The restoration of Achamore Gardens
Achamore Gardens are owned and managed by the Isle of Gigha Heritage Trust on behalf of the islanders of the Isle of Gigha. One of the first things that the Trust did on taking possession of the island was to commission a Conservation and Development Plan for the Designed Landscape at Achamore Gardens. The final report of the Conservation and Development Plan was produced in June 2005 and it confirmed Achamore Gardens to be of National Importance as a designed landscape. this supports the view of Historic Scotland, stated in their inventory of Gardens and Designed Landscapes in Scotland 1989.The report considered the gardens to be the main asset of the island, with the potential to attract a substantial number of visitors.
It also confirmed that tourism is the mainstay of the island economy and that the tourist industry on the island needed a substantial and on-going investment. The Trust initiated a Restoration Plan for the gardens using the Conservation and Development Plan as a blueprint for the success central to the continued economic regeneration of Gigha.
The aim of the restoration
Is to "preserve the integrity of the Horlick plant collection and simultaneously achieve garden design enhancements to facilitate access and understanding and to create new areas of interest related to different horticultural themes and visitor facilities." This allows us not to recreate the past, but provide scope for modernisation and improvement of the gardens.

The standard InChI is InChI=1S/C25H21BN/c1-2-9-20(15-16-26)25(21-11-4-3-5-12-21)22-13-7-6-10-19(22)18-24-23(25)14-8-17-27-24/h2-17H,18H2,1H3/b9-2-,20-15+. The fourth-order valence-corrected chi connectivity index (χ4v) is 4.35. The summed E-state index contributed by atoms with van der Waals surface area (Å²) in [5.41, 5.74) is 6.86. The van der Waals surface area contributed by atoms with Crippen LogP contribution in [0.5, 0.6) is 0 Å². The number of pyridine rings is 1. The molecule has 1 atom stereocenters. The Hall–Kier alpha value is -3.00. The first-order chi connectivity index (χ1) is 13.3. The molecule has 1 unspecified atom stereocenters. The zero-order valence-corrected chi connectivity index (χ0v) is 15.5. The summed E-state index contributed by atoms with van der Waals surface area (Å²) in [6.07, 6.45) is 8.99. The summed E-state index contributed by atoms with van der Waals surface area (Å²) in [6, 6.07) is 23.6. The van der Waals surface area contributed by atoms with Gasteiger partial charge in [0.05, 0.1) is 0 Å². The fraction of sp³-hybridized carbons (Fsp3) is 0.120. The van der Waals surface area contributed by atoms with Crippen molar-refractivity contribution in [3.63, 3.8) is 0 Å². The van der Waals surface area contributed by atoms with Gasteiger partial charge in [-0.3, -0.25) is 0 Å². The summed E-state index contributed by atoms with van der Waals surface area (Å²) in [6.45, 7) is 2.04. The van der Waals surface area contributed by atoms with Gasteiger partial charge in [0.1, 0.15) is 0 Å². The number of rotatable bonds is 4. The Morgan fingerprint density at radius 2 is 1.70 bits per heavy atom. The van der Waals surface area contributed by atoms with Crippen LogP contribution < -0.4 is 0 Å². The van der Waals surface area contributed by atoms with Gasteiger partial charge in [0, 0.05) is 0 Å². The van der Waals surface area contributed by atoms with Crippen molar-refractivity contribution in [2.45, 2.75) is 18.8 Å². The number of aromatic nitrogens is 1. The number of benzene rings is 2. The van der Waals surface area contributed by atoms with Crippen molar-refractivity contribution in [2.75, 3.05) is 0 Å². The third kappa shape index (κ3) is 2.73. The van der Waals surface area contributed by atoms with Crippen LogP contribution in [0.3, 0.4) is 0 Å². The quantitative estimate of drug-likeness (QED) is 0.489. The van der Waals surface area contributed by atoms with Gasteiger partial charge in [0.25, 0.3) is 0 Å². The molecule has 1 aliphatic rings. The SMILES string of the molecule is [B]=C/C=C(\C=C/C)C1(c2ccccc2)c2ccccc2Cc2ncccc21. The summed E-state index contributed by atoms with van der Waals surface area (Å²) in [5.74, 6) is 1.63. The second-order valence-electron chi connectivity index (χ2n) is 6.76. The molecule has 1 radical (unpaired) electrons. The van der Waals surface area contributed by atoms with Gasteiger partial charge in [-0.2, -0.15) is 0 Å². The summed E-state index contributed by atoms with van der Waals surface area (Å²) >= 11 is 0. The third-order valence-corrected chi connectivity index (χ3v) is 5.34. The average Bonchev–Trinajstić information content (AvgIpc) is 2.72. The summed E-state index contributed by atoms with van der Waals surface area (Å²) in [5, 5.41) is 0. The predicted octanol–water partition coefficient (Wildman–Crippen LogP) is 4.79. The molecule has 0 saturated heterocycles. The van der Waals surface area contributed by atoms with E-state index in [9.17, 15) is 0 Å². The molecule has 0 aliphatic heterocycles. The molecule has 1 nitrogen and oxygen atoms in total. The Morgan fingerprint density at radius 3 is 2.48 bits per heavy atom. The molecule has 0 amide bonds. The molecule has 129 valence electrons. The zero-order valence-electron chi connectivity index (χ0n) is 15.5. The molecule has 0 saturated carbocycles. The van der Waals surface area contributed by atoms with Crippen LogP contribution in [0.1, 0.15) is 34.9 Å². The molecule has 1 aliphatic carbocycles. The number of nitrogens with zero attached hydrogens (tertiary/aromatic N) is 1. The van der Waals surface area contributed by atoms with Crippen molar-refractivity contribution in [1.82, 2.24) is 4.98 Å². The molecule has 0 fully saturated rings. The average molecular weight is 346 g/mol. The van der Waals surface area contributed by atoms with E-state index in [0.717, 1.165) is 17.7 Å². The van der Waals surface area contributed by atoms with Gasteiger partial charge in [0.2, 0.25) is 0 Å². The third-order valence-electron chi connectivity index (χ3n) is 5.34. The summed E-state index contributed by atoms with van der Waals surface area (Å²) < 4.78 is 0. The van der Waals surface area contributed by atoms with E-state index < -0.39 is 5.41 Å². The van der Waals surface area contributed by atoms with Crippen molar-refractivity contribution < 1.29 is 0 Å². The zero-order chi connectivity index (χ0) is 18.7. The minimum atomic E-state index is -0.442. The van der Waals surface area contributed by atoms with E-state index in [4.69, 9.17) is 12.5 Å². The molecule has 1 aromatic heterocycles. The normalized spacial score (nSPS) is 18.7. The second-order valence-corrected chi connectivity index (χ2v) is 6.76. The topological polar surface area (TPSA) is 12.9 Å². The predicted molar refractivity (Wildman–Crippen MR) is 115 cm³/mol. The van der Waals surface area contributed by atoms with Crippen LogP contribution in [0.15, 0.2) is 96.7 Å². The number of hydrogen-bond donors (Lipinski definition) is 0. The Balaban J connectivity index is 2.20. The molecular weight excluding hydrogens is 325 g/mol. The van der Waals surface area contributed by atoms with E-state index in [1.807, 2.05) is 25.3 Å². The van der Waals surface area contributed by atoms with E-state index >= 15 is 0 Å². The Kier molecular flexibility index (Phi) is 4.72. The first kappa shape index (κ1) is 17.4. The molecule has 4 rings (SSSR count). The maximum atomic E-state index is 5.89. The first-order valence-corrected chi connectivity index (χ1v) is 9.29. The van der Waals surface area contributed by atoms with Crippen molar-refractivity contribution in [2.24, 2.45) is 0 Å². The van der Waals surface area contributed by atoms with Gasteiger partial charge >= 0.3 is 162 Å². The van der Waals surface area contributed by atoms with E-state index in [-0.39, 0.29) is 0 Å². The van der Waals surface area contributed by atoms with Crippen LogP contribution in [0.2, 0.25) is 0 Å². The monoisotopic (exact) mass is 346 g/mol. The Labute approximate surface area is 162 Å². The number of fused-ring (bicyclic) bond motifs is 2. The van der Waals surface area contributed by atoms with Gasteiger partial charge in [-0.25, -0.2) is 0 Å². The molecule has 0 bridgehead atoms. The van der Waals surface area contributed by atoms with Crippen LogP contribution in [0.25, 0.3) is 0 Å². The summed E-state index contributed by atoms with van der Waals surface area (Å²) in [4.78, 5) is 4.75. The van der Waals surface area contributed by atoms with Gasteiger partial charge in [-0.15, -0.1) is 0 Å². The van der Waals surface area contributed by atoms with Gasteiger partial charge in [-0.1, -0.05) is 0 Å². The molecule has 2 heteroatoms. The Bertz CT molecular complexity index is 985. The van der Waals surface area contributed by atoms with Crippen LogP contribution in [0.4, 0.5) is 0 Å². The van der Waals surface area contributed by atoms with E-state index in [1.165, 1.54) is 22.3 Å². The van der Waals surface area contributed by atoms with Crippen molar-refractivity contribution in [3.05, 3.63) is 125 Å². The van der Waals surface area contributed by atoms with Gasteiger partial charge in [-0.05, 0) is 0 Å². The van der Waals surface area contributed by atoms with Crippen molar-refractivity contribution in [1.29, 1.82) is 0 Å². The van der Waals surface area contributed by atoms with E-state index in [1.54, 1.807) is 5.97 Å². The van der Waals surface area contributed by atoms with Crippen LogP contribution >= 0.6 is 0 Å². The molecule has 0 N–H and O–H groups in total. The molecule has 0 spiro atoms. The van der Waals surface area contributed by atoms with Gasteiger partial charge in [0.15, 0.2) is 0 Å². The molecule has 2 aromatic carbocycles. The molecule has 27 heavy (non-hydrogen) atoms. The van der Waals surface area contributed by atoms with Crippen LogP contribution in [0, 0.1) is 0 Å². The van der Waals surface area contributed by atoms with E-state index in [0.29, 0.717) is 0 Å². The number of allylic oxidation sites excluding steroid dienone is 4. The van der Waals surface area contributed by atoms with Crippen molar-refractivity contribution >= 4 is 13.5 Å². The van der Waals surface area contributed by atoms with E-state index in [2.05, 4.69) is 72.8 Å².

The first restoration phase
It was an exciting time for the gardens when the first phase started in 2006 with funding available from:
- The Heritage Lottary Fund
- National Trust for Scotland
- Scottish National Heritage
- European Regional Development Fund
- Private donations
- The people of the Isle of Gigha
Funding and this phase was over by June 2008 and along with the new Business Manager for the Heritage Trust who started June 2009, we are preparing for the 2nd phase of the ongoing restoration of the gardens.
The second Phase
With funding proving very difficult, we have drafted a conservation/development plan for the entire gardens. With this in mind, the Business Manager is hoping to seek new funders to help with this next phase.
The main areas we are tackling as areas of importance not only to the visitor but to the security of the plant collections they hold.
We have started border restoration on the Hugh/Islay Border, South Walled Garden wall borders and are at present restoring the borders in the North Walled Garden.
(Updated by Micky Little May 2011)